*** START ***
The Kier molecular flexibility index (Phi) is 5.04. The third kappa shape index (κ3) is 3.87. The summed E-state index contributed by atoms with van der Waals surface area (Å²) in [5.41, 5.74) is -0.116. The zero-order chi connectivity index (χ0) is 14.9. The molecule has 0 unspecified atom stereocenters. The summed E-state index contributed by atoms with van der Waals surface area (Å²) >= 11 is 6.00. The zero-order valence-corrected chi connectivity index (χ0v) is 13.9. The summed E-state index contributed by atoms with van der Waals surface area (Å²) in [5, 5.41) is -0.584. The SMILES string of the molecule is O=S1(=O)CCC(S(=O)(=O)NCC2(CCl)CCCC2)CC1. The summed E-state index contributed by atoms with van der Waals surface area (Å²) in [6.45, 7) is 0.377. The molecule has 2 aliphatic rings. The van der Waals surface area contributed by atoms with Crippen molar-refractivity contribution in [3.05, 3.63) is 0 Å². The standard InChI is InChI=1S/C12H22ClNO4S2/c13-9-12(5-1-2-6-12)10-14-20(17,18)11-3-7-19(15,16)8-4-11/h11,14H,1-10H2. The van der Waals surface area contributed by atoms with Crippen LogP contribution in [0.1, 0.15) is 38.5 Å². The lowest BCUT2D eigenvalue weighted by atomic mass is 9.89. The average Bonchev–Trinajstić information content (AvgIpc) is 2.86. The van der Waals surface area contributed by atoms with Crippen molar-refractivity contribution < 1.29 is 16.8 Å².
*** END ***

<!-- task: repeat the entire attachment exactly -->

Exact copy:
The Kier molecular flexibility index (Phi) is 5.04. The third kappa shape index (κ3) is 3.87. The summed E-state index contributed by atoms with van der Waals surface area (Å²) in [5.41, 5.74) is -0.116. The zero-order chi connectivity index (χ0) is 14.9. The molecule has 0 unspecified atom stereocenters. The summed E-state index contributed by atoms with van der Waals surface area (Å²) >= 11 is 6.00. The zero-order valence-corrected chi connectivity index (χ0v) is 13.9. The summed E-state index contributed by atoms with van der Waals surface area (Å²) in [5, 5.41) is -0.584. The SMILES string of the molecule is O=S1(=O)CCC(S(=O)(=O)NCC2(CCl)CCCC2)CC1. The summed E-state index contributed by atoms with van der Waals surface area (Å²) in [6.45, 7) is 0.377. The molecule has 2 aliphatic rings. The van der Waals surface area contributed by atoms with Crippen molar-refractivity contribution in [3.05, 3.63) is 0 Å². The standard InChI is InChI=1S/C12H22ClNO4S2/c13-9-12(5-1-2-6-12)10-14-20(17,18)11-3-7-19(15,16)8-4-11/h11,14H,1-10H2. The van der Waals surface area contributed by atoms with Crippen LogP contribution in [0.1, 0.15) is 38.5 Å². The lowest BCUT2D eigenvalue weighted by atomic mass is 9.89. The average Bonchev–Trinajstić information content (AvgIpc) is 2.86. The van der Waals surface area contributed by atoms with Crippen molar-refractivity contribution < 1.29 is 16.8 Å².